Duck and Cover-up

"Atomic City" Doesn't quite reveal the whole truth of our curious relationship with Nukes

"Atomic City" does provide the visitor with some lasting images. Downtown Los Angeles is shown illuminated by the flash of bombs exploded at the Nevada Test Site, 70 miles north of Las Vegas. A photo from November 1997 shows a truck carrying radioactive waste overturned on the 5 freeway. Then there's the plan by LA's Department of Water and Power to build a nuclear power plant on an artificial island off Huntington Beach.

But the exhibit's commentary is so understated that those images are likely to leave visitors with only a vague sense of nostalgia. This isn't just disappointing —it is surprising. The exhibit is curated by Physicians for Social Responsibility (PSR), an organization in the vanguard of the campaign against nuclear weapons since the 1950s. But then again, perhaps the exhibit's extreme reticence is a wise tactic for dealing with a controversial topic in Orange County. There have been recent, painful lessons in curatorial politics: when the Orange County Museum of Art's satellite branch in the South Coast Mall displayed silk-screens of Mao by Andy Warhol, they received phone calls demanding the removal of the Communist icon. And a show featuring contemporary Vietnamese paintings brought an angry mob of protesters to the Bowers Museum last year.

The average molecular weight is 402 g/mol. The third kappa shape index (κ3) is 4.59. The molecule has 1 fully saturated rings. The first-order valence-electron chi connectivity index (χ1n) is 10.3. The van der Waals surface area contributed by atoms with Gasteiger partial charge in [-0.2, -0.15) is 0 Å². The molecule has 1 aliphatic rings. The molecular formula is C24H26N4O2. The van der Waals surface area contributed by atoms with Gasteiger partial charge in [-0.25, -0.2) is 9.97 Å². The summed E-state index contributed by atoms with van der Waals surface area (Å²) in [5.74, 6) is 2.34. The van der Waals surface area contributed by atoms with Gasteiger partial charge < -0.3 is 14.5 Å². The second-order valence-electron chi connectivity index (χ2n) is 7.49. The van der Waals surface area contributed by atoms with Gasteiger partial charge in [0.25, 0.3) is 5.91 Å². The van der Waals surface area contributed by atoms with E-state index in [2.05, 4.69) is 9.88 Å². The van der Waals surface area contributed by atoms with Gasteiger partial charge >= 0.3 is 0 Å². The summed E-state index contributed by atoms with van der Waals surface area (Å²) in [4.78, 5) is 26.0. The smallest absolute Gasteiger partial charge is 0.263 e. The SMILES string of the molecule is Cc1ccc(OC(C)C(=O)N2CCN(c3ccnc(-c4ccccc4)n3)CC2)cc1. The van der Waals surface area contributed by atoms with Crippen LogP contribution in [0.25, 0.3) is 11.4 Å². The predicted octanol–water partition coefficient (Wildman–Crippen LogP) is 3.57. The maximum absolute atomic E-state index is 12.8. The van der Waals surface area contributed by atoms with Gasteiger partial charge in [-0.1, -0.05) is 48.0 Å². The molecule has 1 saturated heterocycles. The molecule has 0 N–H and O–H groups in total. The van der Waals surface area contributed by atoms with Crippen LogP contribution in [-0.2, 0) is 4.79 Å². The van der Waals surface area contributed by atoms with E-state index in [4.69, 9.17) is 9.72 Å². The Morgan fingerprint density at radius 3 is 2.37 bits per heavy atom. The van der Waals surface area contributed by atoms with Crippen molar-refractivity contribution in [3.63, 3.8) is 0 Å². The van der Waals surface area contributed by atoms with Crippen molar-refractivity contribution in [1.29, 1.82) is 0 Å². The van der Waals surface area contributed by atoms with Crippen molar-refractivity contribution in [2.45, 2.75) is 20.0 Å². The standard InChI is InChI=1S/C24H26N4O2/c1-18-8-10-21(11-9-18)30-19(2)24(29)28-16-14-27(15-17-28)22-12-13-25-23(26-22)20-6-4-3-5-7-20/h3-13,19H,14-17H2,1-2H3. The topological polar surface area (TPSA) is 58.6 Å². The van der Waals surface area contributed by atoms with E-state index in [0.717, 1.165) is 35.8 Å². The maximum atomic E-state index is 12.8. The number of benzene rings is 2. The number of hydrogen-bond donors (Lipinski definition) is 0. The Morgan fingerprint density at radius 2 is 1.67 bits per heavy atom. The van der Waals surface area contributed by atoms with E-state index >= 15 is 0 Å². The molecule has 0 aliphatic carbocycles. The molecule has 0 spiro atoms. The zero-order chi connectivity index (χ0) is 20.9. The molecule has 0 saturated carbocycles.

But PSR has an admirable record of standing up to red-baiting, so discretion may have nothing to do with how the show was assembled.

Whatever the reason, it's a shame. Orange County is home to many people who work for weapons manufacturers (or defense contractors, if you prefer the political vernacular). It is bookended by a large naval weapons station and a rather worrisome nuclear power plant; it is precisely the sort of place whose people need to examine "our region's curious relationship with nuclear technology." "Atomic City" is, at best, a first tentative step.

PANEL DISCUSSION OF "ATOMIC CITY: SOUTHERN CALIFORNIA IN THE NUCLEAR AGE" at OLD COURTHOUSE MUSEUM, 211 W. SANTA ANA BLVD., SANTA ANA, (310) 458-2694. FEATURED SPEAKERS INCLUDE UC IRVINE PROFESSOR JON WIENER, ACTIVIST TIM CARPENTER, PSR'S JONATHAN PARFREY AND CAL STATE FULLERTON PROFESSOR DAN BROWN. SUN., 4 P.M. FREE. EXHIBIT HOURS, MON.-FRI., 8 A.M.-6 P.M. THROUGH OCT. 11.

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